Singapore’s luxury property segment saw a 42 per cent drop quarter-on-quarter says a research report by List Sotheby’s International Realty.
The report said the local luxury property segment as a whole took a hit after the property cooling measures with 13 Good Class Bungalows (GCBs) being sold along with 1 bungalow in Sentosa Cove and 61 luxury apartments.
This is a drop of 42% from the 8 GCBs, 4 Sentosa Cove bungalows and 119 luxury apartments sold in Q2 2018. List Sotheby’s said these figures show that the cooling measures have a greater impact on the luxury property segment of Sentosa Cove and luxury apartment segments than on the GCB segment.
The reduced sales in the first 2 luxury property segments could be attributed to a drop in foreign and permanent resident (PR) buyers who are hit by the higher ABSD rates, said the niche real estate services company. It added that as GCBs are restricted properties which only locals can buy, the segment was relatively more resilient.
GCBs are restricted properties and only Singapore citizens are eligible for ownership. An earlier report by List Sotheby’s noted that in recent years, GCB buyers tend to be families who are upgrading from smaller bungalows, Singaporean entrepreneurs in their late 30s as well as newly-minted high-net-worth (HNW) citizens.
This group is likely to continue to support the GCB market in the luxury property segment.
While foreigners are allowed to own bungalows in Sentosa Cove, the additional buyer’s stamp duty (ABSD) is still a daunting factor to a foreign buyer. The cooling measures involve raising the ABSD for home buyers and reducing the loan-to-value (LTV) ratio by 5 percentage points for all housing loans granted by financial institutions.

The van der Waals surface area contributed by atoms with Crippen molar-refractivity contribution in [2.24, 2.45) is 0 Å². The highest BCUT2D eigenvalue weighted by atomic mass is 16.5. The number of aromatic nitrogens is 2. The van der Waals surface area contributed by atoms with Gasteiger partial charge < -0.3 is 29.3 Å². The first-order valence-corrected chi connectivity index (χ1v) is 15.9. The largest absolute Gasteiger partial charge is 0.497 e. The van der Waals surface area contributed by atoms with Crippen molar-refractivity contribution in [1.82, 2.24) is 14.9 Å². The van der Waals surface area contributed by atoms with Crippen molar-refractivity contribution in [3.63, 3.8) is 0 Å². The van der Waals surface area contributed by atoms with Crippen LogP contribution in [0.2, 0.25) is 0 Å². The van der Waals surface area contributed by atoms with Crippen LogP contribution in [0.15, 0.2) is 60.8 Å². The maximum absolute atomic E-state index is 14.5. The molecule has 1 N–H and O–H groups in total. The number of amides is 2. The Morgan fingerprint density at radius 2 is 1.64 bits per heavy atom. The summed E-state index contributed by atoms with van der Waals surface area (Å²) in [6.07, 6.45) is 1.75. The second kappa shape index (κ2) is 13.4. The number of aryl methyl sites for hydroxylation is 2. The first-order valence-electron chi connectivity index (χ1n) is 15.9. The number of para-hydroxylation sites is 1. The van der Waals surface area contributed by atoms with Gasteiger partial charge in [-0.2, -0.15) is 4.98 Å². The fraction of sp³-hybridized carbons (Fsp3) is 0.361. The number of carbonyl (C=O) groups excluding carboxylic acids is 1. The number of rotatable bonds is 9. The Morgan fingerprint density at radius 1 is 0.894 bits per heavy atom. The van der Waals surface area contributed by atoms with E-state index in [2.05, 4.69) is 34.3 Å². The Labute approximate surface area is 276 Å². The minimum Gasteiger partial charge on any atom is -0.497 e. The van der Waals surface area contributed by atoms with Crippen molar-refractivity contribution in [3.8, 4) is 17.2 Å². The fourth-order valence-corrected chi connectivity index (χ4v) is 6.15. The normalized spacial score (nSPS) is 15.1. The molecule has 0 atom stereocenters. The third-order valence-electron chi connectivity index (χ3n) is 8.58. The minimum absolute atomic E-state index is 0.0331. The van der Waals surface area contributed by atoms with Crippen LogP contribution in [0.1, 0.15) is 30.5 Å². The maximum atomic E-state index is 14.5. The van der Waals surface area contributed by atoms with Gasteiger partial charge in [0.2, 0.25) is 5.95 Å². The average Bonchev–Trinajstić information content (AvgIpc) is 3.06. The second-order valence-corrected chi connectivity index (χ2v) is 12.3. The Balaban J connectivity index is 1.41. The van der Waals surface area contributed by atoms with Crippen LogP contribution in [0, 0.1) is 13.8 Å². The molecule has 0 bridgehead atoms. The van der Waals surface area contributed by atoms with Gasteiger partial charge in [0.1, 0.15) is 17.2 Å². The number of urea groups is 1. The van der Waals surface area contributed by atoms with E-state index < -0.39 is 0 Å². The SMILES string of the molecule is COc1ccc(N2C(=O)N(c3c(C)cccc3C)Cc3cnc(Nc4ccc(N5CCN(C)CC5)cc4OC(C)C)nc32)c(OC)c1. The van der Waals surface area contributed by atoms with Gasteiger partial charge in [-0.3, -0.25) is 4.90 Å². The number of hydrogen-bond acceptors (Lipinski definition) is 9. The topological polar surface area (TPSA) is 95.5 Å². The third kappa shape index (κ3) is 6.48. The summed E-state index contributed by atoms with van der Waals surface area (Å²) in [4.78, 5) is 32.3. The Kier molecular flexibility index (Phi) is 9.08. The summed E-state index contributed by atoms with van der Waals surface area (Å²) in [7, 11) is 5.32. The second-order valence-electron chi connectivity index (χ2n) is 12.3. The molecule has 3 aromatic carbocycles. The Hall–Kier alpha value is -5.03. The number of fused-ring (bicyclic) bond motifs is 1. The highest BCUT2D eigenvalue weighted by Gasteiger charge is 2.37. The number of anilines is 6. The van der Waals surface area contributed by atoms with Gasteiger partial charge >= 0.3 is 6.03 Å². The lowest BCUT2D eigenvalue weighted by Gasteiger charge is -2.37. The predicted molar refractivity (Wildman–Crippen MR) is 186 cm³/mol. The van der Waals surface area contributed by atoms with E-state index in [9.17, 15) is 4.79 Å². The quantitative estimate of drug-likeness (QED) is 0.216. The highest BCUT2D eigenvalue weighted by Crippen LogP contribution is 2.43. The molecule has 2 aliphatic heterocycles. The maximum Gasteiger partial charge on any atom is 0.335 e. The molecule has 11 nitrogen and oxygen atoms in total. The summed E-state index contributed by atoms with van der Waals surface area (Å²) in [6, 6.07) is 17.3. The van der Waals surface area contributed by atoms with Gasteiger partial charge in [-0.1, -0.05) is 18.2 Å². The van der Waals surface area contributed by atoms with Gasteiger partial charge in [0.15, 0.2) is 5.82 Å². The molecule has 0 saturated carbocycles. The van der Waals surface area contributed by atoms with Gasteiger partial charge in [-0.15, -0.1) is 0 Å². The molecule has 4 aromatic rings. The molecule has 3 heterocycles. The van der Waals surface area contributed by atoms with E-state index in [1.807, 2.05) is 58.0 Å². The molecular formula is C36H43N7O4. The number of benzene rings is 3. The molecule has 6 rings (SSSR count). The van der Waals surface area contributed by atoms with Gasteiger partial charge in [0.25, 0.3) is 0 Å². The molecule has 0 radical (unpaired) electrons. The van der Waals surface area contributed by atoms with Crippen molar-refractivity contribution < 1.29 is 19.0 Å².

For Singaporeans and PRs buying a second, third or subsequent residential property, the ABSD is raised by 5 percentage points. For foreigners, the ABSD is raised by 5 percentage points; while for entities including companies, it is raised by 10 percentage points.
The research report by List Sotheby’s Associate Director of Research, Ms Han Huan Mei, said looking at the property market as a whole, the caveats lodged for all transactions in Q3 show that 4,433 buyers (80%) were Singaporeans, 752 buyers (14%) were PRs and 307 buyers (6%) were foreigners. These numbers are lower than in Q2: 5,557 Singaporeans (79%), 1,034 PRs (15%) and 375 foreigners (5%).
As for developers, they have to pay an ABSD of 5 per cent that is non-remittable upon the purchase of residential development sites. If they fail to complete the residential project as well as sell all its units within 5 years of acquiring the site, they will be liable to pay another ABSD of 25 per cent with interest.
List Sotheby’s report noted that the hike in the costs of acquiring residential land not only shaved the prices which developers were willing to pay for land, it also brought the en bloc sale cycle to the end of its season.
“From 19 en bloc sales each in Q1 and Q2, only 5 deals were closed in Q3. Two of the en bloc deals sealed in first half of 2018 – Fairhaven at Sophia Road and Teck Guan Ville at Upper East Coast Road – were aborted. The reasons quoted were the dampening effect of the cooling measures on the market, higher acquisition costs and rising interest rates.”
The luxury property segment still remains a good value proposition because prices are still at attractive levels and the stock of luxury homes remains limited. Investment from foreign property buyers is expected to drive the property market prices to levels not seen in recent years, said DBS in a report released in March. It noted that transaction values are tracking above expectations in the first three months of 2018.
Singapore’s strategic location and its vibrant economy were strong pull factors for foreign buyers as there are no restriction on foreign purchase. Low annual interest rates for loans and an active resale market are other reasons why foreigners continue to invest in luxury homes here.
Buyers from China especially have positioned themselves as the top foreign property buyers and investor group in Singapore over the past five years. While Malaysians and Indonesians came in at second and third place respectively. Before the new property cooling measures, foreign property buyers viewed the Singapore market as a more affordable option for real estate investments, especially when compared to other major global cities,
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